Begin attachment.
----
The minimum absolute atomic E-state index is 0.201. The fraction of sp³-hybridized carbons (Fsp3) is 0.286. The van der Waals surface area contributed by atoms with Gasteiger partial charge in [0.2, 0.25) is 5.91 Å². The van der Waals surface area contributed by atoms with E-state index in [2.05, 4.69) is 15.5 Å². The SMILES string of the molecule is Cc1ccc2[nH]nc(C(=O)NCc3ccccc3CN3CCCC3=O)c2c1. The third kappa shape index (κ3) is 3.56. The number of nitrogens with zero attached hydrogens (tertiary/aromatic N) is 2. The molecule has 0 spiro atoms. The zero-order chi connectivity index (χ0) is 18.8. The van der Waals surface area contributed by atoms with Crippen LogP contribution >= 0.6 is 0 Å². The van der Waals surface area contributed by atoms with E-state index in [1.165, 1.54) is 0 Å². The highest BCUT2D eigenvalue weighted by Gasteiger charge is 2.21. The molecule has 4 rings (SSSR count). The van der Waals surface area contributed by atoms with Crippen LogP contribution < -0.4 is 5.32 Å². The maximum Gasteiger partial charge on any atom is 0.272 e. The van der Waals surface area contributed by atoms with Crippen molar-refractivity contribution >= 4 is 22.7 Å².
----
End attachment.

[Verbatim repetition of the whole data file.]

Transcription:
The minimum absolute atomic E-state index is 0.201. The fraction of sp³-hybridized carbons (Fsp3) is 0.286. The van der Waals surface area contributed by atoms with Gasteiger partial charge in [0.2, 0.25) is 5.91 Å². The van der Waals surface area contributed by atoms with E-state index in [2.05, 4.69) is 15.5 Å². The SMILES string of the molecule is Cc1ccc2[nH]nc(C(=O)NCc3ccccc3CN3CCCC3=O)c2c1. The third kappa shape index (κ3) is 3.56. The number of nitrogens with zero attached hydrogens (tertiary/aromatic N) is 2. The molecule has 0 spiro atoms. The zero-order chi connectivity index (χ0) is 18.8. The van der Waals surface area contributed by atoms with Crippen LogP contribution >= 0.6 is 0 Å². The van der Waals surface area contributed by atoms with E-state index in [1.165, 1.54) is 0 Å². The highest BCUT2D eigenvalue weighted by Gasteiger charge is 2.21. The molecule has 4 rings (SSSR count). The van der Waals surface area contributed by atoms with Crippen LogP contribution < -0.4 is 5.32 Å². The maximum Gasteiger partial charge on any atom is 0.272 e. The van der Waals surface area contributed by atoms with Crippen molar-refractivity contribution >= 4 is 22.7 Å².